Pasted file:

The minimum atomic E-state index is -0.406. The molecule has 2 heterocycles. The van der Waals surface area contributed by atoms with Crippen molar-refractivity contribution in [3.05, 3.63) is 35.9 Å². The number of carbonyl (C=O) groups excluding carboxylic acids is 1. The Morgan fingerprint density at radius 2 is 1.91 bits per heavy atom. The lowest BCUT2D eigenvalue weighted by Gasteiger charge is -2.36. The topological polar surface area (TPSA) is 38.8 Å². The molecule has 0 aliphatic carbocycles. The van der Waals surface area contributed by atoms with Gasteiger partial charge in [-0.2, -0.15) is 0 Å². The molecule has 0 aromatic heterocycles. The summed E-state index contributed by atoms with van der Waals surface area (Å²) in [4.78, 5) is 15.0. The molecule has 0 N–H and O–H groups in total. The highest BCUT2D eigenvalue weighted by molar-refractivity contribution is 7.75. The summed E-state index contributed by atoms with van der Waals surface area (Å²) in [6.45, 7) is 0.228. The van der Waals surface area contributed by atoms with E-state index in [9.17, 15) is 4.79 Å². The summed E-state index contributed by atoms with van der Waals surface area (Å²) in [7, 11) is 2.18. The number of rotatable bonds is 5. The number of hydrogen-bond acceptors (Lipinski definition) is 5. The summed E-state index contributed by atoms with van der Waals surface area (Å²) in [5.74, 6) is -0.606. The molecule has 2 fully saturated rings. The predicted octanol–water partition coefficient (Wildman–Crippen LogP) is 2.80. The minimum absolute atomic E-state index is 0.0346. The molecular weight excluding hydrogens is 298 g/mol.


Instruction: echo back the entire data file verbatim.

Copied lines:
The minimum atomic E-state index is -0.406. The molecule has 2 heterocycles. The van der Waals surface area contributed by atoms with Crippen molar-refractivity contribution in [3.05, 3.63) is 35.9 Å². The number of carbonyl (C=O) groups excluding carboxylic acids is 1. The Morgan fingerprint density at radius 2 is 1.91 bits per heavy atom. The lowest BCUT2D eigenvalue weighted by Gasteiger charge is -2.36. The topological polar surface area (TPSA) is 38.8 Å². The molecule has 0 aliphatic carbocycles. The van der Waals surface area contributed by atoms with Gasteiger partial charge in [-0.2, -0.15) is 0 Å². The molecule has 0 aromatic heterocycles. The summed E-state index contributed by atoms with van der Waals surface area (Å²) in [4.78, 5) is 15.0. The molecule has 0 N–H and O–H groups in total. The highest BCUT2D eigenvalue weighted by molar-refractivity contribution is 7.75. The summed E-state index contributed by atoms with van der Waals surface area (Å²) in [6.45, 7) is 0.228. The van der Waals surface area contributed by atoms with E-state index in [9.17, 15) is 4.79 Å². The summed E-state index contributed by atoms with van der Waals surface area (Å²) in [7, 11) is 2.18. The number of rotatable bonds is 5. The number of hydrogen-bond acceptors (Lipinski definition) is 5. The summed E-state index contributed by atoms with van der Waals surface area (Å²) in [5.74, 6) is -0.606. The molecule has 2 fully saturated rings. The predicted octanol–water partition coefficient (Wildman–Crippen LogP) is 2.80. The minimum absolute atomic E-state index is 0.0346. The molecular weight excluding hydrogens is 298 g/mol.